As an undergraduate student at Duke University, Charlie Zong studied philosophy with a certificate in policy, journalism, and media studies. For 2019-2020, he contributed to the legislative analysis and oral history teams. For 2020-2021, he contributed to the business analysis and technology teams. He worked on a project to analyze differing definitions of “predatory lending” Continue Reading »
As an undergraduate student at Duke University, Justina Zou studied statistical science and computer science. From 2019-2020, she worked on the data analysis team and website development. Zou was interested in how data can be used to generate insights in policy making and regulatory efforts.
As an undergraduate at Duke University, Ahana Sen studied mathematics and computer science. From 2019-2020, she worked on the data analysis and web development teams. She was interested in the way that data can be combined with personal narratives to provide clarity to complicated concepts like predatory lending.
As an undergraduate student at Duke University, Cameron Polo studied economics, finance, and psychology. From 2019-2020, he worked on data analysis and website development. Polo was interested in the secondary mortgage market and the role that mortgage-related securitized products and asset classes played in magnifying the global financial crisis.
As an undergraduate student at Duke University, Maria Paz Rios studied mathematics, history, and music. She worked on oral histories. Maria was interested in the intersection between law and finance, especially within the context of the run-up to the Global Financial Crisis.
As an undergraduate at Duke University, Jessie Xu studied public policy and economics. She worked on data analysis of the business perspective toward the crisis, and a legislative analysis focused on the 1999 Anti-Predatory Lending Law. As a result of joining the team, Jessie was interested in pursuing a career in banking regulation and consumer Continue Reading »
Andrew J. O’Shaughnessy was a J.D. candidate at the Duke University School of Law. He conducted legal research and interviewed legal professionals for the oral history project. O’Shaughnessy was interested in the popular credibility of U.S. institutions and their ability to adapt to novel shocks.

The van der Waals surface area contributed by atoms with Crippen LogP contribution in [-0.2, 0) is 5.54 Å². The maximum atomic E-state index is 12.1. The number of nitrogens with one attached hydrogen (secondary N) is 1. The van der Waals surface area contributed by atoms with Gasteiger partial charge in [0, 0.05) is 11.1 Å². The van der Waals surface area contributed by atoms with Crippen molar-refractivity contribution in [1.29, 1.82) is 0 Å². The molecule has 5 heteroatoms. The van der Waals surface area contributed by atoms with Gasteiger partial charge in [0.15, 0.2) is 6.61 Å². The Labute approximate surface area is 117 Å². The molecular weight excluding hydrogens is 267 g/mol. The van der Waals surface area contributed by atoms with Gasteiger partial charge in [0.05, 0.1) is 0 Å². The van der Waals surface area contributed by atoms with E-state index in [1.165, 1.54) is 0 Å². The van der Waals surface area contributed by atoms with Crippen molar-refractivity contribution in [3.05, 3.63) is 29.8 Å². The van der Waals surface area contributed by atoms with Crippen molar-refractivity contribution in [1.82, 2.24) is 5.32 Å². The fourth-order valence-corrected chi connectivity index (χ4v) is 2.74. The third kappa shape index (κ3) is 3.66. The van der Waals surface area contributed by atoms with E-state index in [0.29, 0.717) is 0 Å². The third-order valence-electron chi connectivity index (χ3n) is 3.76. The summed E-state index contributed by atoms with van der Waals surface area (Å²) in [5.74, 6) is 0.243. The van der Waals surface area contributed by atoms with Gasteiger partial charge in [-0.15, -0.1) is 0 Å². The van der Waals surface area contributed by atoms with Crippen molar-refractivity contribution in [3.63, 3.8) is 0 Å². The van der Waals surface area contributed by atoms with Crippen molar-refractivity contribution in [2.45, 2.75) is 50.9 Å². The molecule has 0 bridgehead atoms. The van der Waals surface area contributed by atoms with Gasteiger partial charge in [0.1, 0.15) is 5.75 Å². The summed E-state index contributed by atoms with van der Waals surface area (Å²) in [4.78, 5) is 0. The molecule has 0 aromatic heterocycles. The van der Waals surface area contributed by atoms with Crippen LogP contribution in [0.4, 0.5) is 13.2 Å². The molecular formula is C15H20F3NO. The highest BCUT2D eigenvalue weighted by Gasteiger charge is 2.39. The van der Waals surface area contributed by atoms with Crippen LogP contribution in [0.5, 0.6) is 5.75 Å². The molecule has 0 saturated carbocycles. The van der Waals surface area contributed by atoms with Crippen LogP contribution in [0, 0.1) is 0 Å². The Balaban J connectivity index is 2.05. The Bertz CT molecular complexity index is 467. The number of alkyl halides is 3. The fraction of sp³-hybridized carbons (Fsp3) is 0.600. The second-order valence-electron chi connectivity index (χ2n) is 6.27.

As a graduate student at Duke University, Callie Naughton was a Master of Public Policy Candidate and a Master of Business Administration candidate. For 2019-2020, she served as an oral history sub-team lead. Naughton was interested in consumer financial protection and how markets distribute financial risk.
Hayley Lawrence was a JD/LLM candidate at the Duke University School of Law. She received her BA in public policy from the University of Virginia in 2016. She worked on the legislative analysis team, and she wrote an academic paper about comparative consumer protection policy in the years preceding the 2008 Financial Crisis. Lawrence was Continue Reading »
A J.D./LLM-ICL candidate at Duke University, Clare Holtzman studies international and comparative law. She conducts oral history interviews and policy research related to predatory lending laws. Holtzman is interested in understanding how regulatory and systemic factors contribute to or prevent predatory lending practices.
As a graduate student at Duke University, Kate Coulter was a Master of Interdisciplinary Data Science candidate. Kate was the project manager for 2019-2020 and served as a data analysis lead and marketing team member. Kate was interested in analyzing the media’s role in how the global financial crisis is remembered today.
Sean Nguyen was an undergraduate student at the University of North Carolina at Chapel Hill. He worked on legislation analyses and oral histories. Nguyen was interested in the secondary mortgage market, and how our financial lending system can be made more inclusive to all Americans.
Kate Karstens was an undergraduate student at the University of North Carolina at Chapel Hill studying sociology and statistics. She worked on media relations, oral histories, and legislation analyses. Karstens was interested in the role of race in discriminatory lending, and the long-term health and financial impacts of foreclosure on individuals.
As an undergraduate student at Duke University, Joseph Edwards studied economics and computer science. Within the APL team, he worked on data analysis and technology teams. Edwards was interested in using data to tell a story that is bolstered by first-person testimonials.
As an undergraduate student at Duke University, Despina Chouliara studied mathematics and economics. Within the APL team, she worked on data and legislative analysis. Raised in Greece, Chouliara was interested in deepening her knowledge of the causes of the 2008 crisis, considering the Great Recession triggered Greece’s severe economic crisis.
As an undergraduate student at Duke University, Andrew Carlins studied economics, history and ethics. Within the APL team, he worked on oral history and website development. Carlins is interested in using storytelling as a tool to record history and create dialogue relating to financial systems.
As an undergraduate student at Duke University, Michael Cai majored in statistics & economics with a minor in history. Within the American Predatory Lending team, he worked on the oral history and legislative analysis teams. Cai was interested in understanding the warning signals preceding the 2008 financial crisis, as well as what lessons could be Continue Reading »